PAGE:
Thanks for reading! Be sure to follow HorrorCone on Twitter @horrorcroneth! Also, be sure subscribe to “Totally Horror” to know when we release a new post!

“Eyes To See” Review

by Horror Crone


I had the fearsome pleasure of reading Eyes To See, the first installment of the Jeremiah Hunt Chronicles.  The cover art was tempting, and the first few pages snatched me into the story.  The protagonist, Jeremiah Hunt, exhausted by the vain search for his missing daughter, finds himself enmeshed in an occult underworld that exists within our own, complete with engrossing characters and truly frightening monsters.  Not since the work of Charles de Lint have I read such amazing urban fantasy, but with a far darker cast than de Lint’s and true chilling mystery at its core.  The resolution of the story was very satisfying, and I truly grieved turning the last page.  This is the first book I have read by Joseph Nassise and it has left me hungry for more.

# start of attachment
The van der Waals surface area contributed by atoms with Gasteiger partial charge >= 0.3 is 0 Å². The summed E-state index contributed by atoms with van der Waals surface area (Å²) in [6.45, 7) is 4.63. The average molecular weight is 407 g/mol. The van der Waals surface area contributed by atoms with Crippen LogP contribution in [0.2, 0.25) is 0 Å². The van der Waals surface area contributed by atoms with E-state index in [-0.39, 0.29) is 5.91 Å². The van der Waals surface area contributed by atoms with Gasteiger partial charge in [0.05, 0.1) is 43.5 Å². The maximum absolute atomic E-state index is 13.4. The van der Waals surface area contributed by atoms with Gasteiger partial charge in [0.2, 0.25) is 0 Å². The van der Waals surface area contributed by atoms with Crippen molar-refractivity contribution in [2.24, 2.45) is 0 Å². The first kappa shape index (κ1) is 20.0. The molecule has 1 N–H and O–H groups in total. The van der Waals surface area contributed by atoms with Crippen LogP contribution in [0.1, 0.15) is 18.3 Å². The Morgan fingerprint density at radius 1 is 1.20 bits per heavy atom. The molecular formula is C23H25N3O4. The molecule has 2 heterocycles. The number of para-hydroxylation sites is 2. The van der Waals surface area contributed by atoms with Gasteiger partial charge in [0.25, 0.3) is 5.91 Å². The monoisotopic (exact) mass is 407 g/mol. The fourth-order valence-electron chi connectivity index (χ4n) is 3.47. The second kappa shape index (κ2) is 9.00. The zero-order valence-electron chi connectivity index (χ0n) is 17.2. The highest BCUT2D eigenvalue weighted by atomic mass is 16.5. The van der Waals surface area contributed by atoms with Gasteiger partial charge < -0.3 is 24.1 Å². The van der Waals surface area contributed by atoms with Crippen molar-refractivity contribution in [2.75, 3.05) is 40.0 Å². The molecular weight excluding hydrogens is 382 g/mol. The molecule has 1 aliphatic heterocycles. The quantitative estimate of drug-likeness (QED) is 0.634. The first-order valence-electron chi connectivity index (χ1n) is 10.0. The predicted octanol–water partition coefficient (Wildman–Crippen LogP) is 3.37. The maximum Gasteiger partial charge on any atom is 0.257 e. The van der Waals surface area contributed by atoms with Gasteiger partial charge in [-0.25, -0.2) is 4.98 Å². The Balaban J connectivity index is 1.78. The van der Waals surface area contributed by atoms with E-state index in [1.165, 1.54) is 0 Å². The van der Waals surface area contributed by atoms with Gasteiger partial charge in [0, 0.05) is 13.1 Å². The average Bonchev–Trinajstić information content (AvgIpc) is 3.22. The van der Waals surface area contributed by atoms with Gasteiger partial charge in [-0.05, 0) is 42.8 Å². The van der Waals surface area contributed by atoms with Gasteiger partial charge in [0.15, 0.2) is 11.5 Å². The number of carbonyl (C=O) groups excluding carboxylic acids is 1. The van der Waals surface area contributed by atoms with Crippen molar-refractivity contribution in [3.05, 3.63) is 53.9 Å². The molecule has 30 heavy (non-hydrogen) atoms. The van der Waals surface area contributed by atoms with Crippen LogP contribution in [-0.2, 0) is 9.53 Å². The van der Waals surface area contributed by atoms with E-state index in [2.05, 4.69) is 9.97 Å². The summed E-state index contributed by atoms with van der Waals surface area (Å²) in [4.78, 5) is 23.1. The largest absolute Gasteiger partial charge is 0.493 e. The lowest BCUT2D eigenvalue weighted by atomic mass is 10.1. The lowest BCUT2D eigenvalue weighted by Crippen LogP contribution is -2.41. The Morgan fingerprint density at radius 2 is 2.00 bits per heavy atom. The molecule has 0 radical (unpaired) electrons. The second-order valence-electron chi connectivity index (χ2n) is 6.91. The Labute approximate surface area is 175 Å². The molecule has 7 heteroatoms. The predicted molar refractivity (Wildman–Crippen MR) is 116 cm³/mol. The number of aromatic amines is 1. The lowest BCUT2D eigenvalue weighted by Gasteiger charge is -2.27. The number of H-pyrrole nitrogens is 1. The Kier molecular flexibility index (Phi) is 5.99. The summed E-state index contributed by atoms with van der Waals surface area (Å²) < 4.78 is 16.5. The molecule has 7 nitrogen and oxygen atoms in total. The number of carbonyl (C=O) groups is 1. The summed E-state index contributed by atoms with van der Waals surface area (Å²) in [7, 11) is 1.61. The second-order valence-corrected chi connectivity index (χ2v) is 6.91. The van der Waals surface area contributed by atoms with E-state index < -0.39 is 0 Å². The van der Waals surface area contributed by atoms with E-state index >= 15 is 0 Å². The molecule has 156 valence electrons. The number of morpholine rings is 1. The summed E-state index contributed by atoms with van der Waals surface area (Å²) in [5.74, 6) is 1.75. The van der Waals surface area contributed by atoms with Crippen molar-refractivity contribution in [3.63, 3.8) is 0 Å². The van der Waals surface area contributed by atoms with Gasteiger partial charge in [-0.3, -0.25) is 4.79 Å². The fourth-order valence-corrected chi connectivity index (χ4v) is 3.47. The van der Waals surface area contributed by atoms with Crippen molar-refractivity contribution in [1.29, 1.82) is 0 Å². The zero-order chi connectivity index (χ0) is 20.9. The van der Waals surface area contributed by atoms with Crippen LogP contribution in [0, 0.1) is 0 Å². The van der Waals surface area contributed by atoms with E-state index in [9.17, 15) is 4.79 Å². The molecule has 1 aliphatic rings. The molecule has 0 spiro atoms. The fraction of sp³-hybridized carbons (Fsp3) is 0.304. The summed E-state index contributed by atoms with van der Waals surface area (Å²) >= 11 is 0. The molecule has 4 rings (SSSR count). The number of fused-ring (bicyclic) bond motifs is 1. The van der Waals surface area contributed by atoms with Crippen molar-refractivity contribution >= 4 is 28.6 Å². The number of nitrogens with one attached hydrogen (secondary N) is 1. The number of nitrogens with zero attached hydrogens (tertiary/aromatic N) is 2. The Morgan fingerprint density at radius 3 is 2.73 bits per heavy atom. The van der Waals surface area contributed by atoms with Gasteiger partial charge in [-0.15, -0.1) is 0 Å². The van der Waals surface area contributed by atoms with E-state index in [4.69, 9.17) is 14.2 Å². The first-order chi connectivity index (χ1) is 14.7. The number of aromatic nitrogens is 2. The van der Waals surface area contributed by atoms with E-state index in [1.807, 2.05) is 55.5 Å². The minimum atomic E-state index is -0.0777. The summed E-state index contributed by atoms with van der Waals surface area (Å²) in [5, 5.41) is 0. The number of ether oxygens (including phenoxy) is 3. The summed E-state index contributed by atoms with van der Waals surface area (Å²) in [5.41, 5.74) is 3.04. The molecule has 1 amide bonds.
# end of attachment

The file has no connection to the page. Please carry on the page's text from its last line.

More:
The author has a wonderful website http://josephnassise.com/ where you can learn about his books, appearances, and upcoming events.  This is definitely an author to watch in the world of urban fantasy.  Go out and grab or download a copy of Eyes To See; you won’t be disappointed!

Follow Horror Crone on Twitter @horrorcrone!

The Shadow At the End of the Hall

by: Horror Crone


“Deep into that darkness peering, long I stood there wondering, fearing,
Doubting, dreaming dreams no mortal ever dared to dream before….”

The Raven, Edgar Allen Poe

I was started on my lifelong love of horror fiction, poetry, and the occult by my Father, who used to read Edgar Allen Poe to me when I was very tiny.  The musical cadences of the words, the fierce dynamism of the rhymes, and the rise and fall of my Father’s voice were mesmerizing to me, even though I didn’t understand the import of the words.  As I got older and faced nightly the terror of being alone in my bedroom, I understood too well what peering deeply into the darkness, wondering and fearing meant.